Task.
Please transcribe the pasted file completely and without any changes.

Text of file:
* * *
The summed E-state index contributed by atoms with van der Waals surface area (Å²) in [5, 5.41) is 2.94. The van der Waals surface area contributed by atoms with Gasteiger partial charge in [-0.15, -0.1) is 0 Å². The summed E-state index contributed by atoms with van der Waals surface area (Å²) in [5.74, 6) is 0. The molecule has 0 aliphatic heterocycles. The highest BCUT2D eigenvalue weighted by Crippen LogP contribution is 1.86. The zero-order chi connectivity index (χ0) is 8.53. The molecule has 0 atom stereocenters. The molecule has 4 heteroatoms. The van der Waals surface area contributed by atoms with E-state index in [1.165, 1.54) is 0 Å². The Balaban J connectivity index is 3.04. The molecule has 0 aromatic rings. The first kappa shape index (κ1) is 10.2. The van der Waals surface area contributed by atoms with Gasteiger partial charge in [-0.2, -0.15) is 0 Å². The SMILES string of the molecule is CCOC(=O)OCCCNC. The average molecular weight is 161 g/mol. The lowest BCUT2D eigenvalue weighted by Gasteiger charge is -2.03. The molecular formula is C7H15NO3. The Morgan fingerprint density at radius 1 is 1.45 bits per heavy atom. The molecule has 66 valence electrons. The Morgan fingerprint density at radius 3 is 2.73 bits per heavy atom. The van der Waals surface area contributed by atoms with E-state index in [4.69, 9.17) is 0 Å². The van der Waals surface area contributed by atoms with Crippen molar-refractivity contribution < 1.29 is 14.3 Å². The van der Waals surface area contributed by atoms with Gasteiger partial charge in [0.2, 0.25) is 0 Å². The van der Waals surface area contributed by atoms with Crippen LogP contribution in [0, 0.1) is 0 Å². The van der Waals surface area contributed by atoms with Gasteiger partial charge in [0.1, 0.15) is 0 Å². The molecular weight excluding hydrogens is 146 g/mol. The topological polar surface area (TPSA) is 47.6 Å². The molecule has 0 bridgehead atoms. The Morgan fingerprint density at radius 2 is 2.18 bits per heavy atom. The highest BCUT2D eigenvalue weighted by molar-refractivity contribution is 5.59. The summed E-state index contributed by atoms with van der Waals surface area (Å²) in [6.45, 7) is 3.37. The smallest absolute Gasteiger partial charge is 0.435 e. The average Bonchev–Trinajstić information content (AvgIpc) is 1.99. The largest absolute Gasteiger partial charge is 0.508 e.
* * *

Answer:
The summed E-state index contributed by atoms with van der Waals surface area (Å²) in [5, 5.41) is 2.94. The van der Waals surface area contributed by atoms with Gasteiger partial charge in [-0.15, -0.1) is 0 Å². The summed E-state index contributed by atoms with van der Waals surface area (Å²) in [5.74, 6) is 0. The molecule has 0 aliphatic heterocycles. The highest BCUT2D eigenvalue weighted by Crippen LogP contribution is 1.86. The zero-order chi connectivity index (χ0) is 8.53. The molecule has 0 atom stereocenters. The molecule has 4 heteroatoms. The van der Waals surface area contributed by atoms with E-state index in [1.165, 1.54) is 0 Å². The Balaban J connectivity index is 3.04. The molecule has 0 aromatic rings. The first kappa shape index (κ1) is 10.2. The van der Waals surface area contributed by atoms with Gasteiger partial charge in [-0.2, -0.15) is 0 Å². The SMILES string of the molecule is CCOC(=O)OCCCNC. The average molecular weight is 161 g/mol. The lowest BCUT2D eigenvalue weighted by Gasteiger charge is -2.03. The molecular formula is C7H15NO3. The Morgan fingerprint density at radius 1 is 1.45 bits per heavy atom. The molecule has 66 valence electrons. The Morgan fingerprint density at radius 3 is 2.73 bits per heavy atom. The van der Waals surface area contributed by atoms with E-state index in [4.69, 9.17) is 0 Å². The van der Waals surface area contributed by atoms with Crippen molar-refractivity contribution < 1.29 is 14.3 Å². The van der Waals surface area contributed by atoms with Gasteiger partial charge in [0.2, 0.25) is 0 Å². The van der Waals surface area contributed by atoms with Crippen LogP contribution in [0, 0.1) is 0 Å². The van der Waals surface area contributed by atoms with Gasteiger partial charge in [0.1, 0.15) is 0 Å². The molecular weight excluding hydrogens is 146 g/mol. The topological polar surface area (TPSA) is 47.6 Å². The molecule has 0 bridgehead atoms. The Morgan fingerprint density at radius 2 is 2.18 bits per heavy atom. The highest BCUT2D eigenvalue weighted by molar-refractivity contribution is 5.59. The summed E-state index contributed by atoms with van der Waals surface area (Å²) in [6.45, 7) is 3.37. The smallest absolute Gasteiger partial charge is 0.435 e. The average Bonchev–Trinajstić information content (AvgIpc) is 1.99. The largest absolute Gasteiger partial charge is 0.508 e.